Some Stimulating Data About Those Rebate Checks

Americans have virtuously declared an intention to use their economic-stimulus rebate checks for paying off bills, reducing debt, increasing their savings, etc. A Harris Poll worked around such pronouncements by including some more self-indulgent items on a menu of choices when it asked respondents what they’d do with the money.

Twenty percent said they’ll use at least some of it for a “trip for leisure purposes,” and 16 percent said they’ll use some for dining out. Getting something tangible to show for their rebate money, 17 percent will devote some to home improvements. Ten percent plan to buy “technology devices,” and the same number expect to spend on “entertainment events/devices.” If spa-industry moguls hope the stimulus plan will get them through these hard times, they’re out of luck: Just 2 percent of respondents said they plan to spend any of the money on “indulging in a spa treatment.”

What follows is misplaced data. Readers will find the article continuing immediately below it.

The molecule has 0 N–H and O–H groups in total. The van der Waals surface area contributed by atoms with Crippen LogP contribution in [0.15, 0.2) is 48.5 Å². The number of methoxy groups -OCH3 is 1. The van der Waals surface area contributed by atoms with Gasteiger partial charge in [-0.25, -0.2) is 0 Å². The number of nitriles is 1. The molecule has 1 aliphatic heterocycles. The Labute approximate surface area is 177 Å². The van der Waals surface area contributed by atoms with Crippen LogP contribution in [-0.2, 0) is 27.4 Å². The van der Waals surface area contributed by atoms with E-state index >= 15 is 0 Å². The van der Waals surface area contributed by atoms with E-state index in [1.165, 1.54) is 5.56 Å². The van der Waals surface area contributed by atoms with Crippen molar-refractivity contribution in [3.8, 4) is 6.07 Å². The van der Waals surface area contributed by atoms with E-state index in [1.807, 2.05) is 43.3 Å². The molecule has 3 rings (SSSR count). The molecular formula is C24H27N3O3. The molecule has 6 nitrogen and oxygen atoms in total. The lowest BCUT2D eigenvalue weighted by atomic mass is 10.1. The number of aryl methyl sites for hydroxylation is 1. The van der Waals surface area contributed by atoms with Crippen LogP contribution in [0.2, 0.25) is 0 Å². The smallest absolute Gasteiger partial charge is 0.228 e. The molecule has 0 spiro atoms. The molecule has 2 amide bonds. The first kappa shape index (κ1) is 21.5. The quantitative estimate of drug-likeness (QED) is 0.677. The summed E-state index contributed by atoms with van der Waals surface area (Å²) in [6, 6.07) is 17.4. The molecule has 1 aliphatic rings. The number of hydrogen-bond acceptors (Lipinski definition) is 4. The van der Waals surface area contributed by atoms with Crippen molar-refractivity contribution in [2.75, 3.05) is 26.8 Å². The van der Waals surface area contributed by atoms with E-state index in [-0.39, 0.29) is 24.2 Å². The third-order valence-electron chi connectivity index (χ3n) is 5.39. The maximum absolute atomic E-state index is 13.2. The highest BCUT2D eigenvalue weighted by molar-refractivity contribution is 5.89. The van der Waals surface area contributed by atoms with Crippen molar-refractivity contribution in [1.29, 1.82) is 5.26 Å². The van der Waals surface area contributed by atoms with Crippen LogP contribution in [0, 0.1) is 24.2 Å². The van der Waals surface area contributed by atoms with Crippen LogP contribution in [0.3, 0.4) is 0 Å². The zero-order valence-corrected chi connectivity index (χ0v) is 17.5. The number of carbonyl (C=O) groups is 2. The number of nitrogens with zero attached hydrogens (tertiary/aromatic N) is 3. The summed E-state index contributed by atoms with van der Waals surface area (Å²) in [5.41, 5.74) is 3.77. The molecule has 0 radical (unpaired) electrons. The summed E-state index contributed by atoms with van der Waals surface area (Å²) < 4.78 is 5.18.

BIGresearch polling for the National Retail Federation, meanwhile, found consumers expect to spend about 40 percent of their rebate. It also notes a shift since February in the ways they plan to spend it. “Due to the rising cost of fuel, the largest leap in rebate spending will come at the pump,” says BIGresearch in its report of the findings, “as 17.2 million people plan to use some of their tax rebate check for gasoline,” up from 12.1 million in February.

There’s been a smaller rise in the number planning to spend some on groceries (to 21.2 million from 20.4 million). And there have been declines in the number saying they’ll use some for furniture, a vehicle or a “me time” indulgence.